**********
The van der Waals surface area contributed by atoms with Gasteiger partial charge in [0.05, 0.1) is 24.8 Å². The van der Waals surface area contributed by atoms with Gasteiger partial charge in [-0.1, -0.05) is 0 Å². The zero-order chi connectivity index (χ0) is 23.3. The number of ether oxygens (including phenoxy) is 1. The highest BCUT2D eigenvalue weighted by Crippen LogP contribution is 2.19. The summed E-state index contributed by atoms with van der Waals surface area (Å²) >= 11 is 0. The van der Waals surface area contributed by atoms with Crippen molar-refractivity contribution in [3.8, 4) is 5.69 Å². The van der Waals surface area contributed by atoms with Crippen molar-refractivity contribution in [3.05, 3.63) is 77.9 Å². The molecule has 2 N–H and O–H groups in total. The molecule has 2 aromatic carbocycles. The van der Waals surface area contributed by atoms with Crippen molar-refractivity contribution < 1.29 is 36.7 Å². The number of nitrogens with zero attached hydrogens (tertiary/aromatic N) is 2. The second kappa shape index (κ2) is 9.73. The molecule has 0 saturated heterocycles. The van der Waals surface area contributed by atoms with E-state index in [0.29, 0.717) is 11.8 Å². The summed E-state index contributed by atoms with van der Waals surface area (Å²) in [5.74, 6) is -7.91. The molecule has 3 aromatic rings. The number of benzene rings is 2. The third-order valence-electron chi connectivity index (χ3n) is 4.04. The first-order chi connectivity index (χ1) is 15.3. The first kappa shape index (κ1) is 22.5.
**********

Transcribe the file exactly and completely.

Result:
The van der Waals surface area contributed by atoms with Gasteiger partial charge in [0.05, 0.1) is 24.8 Å². The van der Waals surface area contributed by atoms with Gasteiger partial charge in [-0.1, -0.05) is 0 Å². The zero-order chi connectivity index (χ0) is 23.3. The number of ether oxygens (including phenoxy) is 1. The highest BCUT2D eigenvalue weighted by Crippen LogP contribution is 2.19. The summed E-state index contributed by atoms with van der Waals surface area (Å²) >= 11 is 0. The van der Waals surface area contributed by atoms with Crippen molar-refractivity contribution in [3.8, 4) is 5.69 Å². The van der Waals surface area contributed by atoms with Crippen molar-refractivity contribution in [3.05, 3.63) is 77.9 Å². The molecule has 2 N–H and O–H groups in total. The molecule has 2 aromatic carbocycles. The van der Waals surface area contributed by atoms with Crippen molar-refractivity contribution < 1.29 is 36.7 Å². The number of nitrogens with zero attached hydrogens (tertiary/aromatic N) is 2. The second kappa shape index (κ2) is 9.73. The molecule has 0 saturated heterocycles. The van der Waals surface area contributed by atoms with E-state index in [0.29, 0.717) is 11.8 Å². The summed E-state index contributed by atoms with van der Waals surface area (Å²) in [5.74, 6) is -7.91. The molecule has 3 aromatic rings. The number of benzene rings is 2. The third-order valence-electron chi connectivity index (χ3n) is 4.04. The first-order chi connectivity index (χ1) is 15.3. The first kappa shape index (κ1) is 22.5.